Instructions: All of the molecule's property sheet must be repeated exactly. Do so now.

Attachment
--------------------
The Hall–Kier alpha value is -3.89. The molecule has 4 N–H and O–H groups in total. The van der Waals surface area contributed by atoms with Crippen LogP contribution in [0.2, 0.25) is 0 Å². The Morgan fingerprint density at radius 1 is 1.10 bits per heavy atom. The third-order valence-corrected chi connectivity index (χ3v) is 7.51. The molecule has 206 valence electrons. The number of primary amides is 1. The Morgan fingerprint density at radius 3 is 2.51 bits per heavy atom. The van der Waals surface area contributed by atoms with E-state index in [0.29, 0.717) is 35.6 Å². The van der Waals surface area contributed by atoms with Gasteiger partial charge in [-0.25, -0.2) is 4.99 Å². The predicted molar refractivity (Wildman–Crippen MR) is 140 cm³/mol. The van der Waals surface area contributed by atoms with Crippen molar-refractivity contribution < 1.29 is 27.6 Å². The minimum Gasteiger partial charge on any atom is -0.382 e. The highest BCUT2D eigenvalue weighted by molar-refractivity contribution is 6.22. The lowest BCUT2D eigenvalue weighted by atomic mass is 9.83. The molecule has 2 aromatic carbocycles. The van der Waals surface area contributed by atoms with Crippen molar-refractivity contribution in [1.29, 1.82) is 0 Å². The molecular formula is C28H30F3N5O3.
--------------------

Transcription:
The Hall–Kier alpha value is -3.89. The molecule has 4 N–H and O–H groups in total. The van der Waals surface area contributed by atoms with Crippen LogP contribution in [0.2, 0.25) is 0 Å². The Morgan fingerprint density at radius 1 is 1.10 bits per heavy atom. The third-order valence-corrected chi connectivity index (χ3v) is 7.51. The molecule has 206 valence electrons. The number of primary amides is 1. The Morgan fingerprint density at radius 3 is 2.51 bits per heavy atom. The van der Waals surface area contributed by atoms with E-state index in [0.29, 0.717) is 35.6 Å². The van der Waals surface area contributed by atoms with Gasteiger partial charge in [-0.25, -0.2) is 4.99 Å². The predicted molar refractivity (Wildman–Crippen MR) is 140 cm³/mol. The van der Waals surface area contributed by atoms with Crippen molar-refractivity contribution < 1.29 is 27.6 Å². The minimum Gasteiger partial charge on any atom is -0.382 e. The highest BCUT2D eigenvalue weighted by molar-refractivity contribution is 6.22. The lowest BCUT2D eigenvalue weighted by atomic mass is 9.83. The molecule has 2 aromatic carbocycles. The van der Waals surface area contributed by atoms with Crippen molar-refractivity contribution in [1.29, 1.82) is 0 Å². The molecular formula is C28H30F3N5O3.